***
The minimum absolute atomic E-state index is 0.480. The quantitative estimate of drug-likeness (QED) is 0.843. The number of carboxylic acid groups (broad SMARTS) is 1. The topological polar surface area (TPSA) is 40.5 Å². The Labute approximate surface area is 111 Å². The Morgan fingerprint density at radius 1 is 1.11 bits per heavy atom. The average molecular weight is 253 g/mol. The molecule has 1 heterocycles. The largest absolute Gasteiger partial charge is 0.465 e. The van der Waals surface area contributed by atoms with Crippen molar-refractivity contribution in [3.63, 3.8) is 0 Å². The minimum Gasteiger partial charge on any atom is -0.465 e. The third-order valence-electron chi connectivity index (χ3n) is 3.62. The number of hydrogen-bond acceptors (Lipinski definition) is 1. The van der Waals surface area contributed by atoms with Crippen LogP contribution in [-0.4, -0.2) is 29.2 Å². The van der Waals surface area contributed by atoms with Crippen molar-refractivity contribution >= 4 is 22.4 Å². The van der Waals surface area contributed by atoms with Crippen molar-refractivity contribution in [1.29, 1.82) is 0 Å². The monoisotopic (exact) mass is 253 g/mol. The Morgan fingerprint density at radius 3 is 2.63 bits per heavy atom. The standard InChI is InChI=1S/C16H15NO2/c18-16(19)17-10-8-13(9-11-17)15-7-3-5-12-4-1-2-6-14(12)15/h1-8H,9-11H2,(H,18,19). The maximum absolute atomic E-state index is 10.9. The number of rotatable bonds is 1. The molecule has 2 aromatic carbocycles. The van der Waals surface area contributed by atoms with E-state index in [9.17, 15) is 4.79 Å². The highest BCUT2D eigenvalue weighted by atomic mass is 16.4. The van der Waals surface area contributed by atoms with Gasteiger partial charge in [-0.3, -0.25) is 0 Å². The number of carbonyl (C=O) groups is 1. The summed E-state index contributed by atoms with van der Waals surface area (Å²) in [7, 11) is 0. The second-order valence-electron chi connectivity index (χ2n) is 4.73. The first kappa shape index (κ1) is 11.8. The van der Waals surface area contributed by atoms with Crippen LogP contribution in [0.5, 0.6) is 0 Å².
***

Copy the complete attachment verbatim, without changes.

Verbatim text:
The minimum absolute atomic E-state index is 0.480. The quantitative estimate of drug-likeness (QED) is 0.843. The number of carboxylic acid groups (broad SMARTS) is 1. The topological polar surface area (TPSA) is 40.5 Å². The Labute approximate surface area is 111 Å². The Morgan fingerprint density at radius 1 is 1.11 bits per heavy atom. The average molecular weight is 253 g/mol. The molecule has 1 heterocycles. The largest absolute Gasteiger partial charge is 0.465 e. The van der Waals surface area contributed by atoms with Crippen molar-refractivity contribution in [3.63, 3.8) is 0 Å². The minimum Gasteiger partial charge on any atom is -0.465 e. The third-order valence-electron chi connectivity index (χ3n) is 3.62. The number of hydrogen-bond acceptors (Lipinski definition) is 1. The van der Waals surface area contributed by atoms with Crippen LogP contribution in [-0.4, -0.2) is 29.2 Å². The van der Waals surface area contributed by atoms with Crippen molar-refractivity contribution >= 4 is 22.4 Å². The van der Waals surface area contributed by atoms with Crippen molar-refractivity contribution in [1.29, 1.82) is 0 Å². The monoisotopic (exact) mass is 253 g/mol. The Morgan fingerprint density at radius 3 is 2.63 bits per heavy atom. The standard InChI is InChI=1S/C16H15NO2/c18-16(19)17-10-8-13(9-11-17)15-7-3-5-12-4-1-2-6-14(12)15/h1-8H,9-11H2,(H,18,19). The maximum absolute atomic E-state index is 10.9. The number of rotatable bonds is 1. The molecule has 2 aromatic carbocycles. The van der Waals surface area contributed by atoms with E-state index in [9.17, 15) is 4.79 Å². The highest BCUT2D eigenvalue weighted by atomic mass is 16.4. The van der Waals surface area contributed by atoms with Gasteiger partial charge in [-0.3, -0.25) is 0 Å². The number of carbonyl (C=O) groups is 1. The summed E-state index contributed by atoms with van der Waals surface area (Å²) in [7, 11) is 0. The second-order valence-electron chi connectivity index (χ2n) is 4.73. The first kappa shape index (κ1) is 11.8. The van der Waals surface area contributed by atoms with Crippen LogP contribution in [0.5, 0.6) is 0 Å².